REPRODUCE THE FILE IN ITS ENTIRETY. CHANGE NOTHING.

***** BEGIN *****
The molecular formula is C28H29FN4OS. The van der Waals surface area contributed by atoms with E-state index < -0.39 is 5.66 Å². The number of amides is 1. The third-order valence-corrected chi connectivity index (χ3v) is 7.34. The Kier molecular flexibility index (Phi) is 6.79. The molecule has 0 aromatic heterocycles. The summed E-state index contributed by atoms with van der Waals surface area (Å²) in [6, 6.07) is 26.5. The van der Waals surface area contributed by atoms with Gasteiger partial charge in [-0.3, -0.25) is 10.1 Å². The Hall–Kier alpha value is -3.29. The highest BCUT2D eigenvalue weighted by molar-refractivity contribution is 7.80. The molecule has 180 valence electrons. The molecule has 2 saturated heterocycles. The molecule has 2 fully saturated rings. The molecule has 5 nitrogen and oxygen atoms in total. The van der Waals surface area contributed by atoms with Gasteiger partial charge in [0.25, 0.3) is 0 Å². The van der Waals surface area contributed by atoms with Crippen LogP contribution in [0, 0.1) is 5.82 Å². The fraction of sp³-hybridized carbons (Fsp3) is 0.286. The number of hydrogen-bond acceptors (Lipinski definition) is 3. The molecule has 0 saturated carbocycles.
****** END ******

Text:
The molecular formula is C28H29FN4OS. The van der Waals surface area contributed by atoms with E-state index < -0.39 is 5.66 Å². The number of amides is 1. The third-order valence-corrected chi connectivity index (χ3v) is 7.34. The Kier molecular flexibility index (Phi) is 6.79. The molecule has 0 aromatic heterocycles. The summed E-state index contributed by atoms with van der Waals surface area (Å²) in [6, 6.07) is 26.5. The van der Waals surface area contributed by atoms with Gasteiger partial charge in [-0.3, -0.25) is 10.1 Å². The Hall–Kier alpha value is -3.29. The highest BCUT2D eigenvalue weighted by molar-refractivity contribution is 7.80. The molecule has 180 valence electrons. The molecule has 2 saturated heterocycles. The molecule has 2 fully saturated rings. The molecule has 5 nitrogen and oxygen atoms in total. The van der Waals surface area contributed by atoms with Gasteiger partial charge in [0.25, 0.3) is 0 Å². The van der Waals surface area contributed by atoms with Crippen LogP contribution in [0, 0.1) is 5.82 Å². The fraction of sp³-hybridized carbons (Fsp3) is 0.286. The number of hydrogen-bond acceptors (Lipinski definition) is 3. The molecule has 0 saturated carbocycles.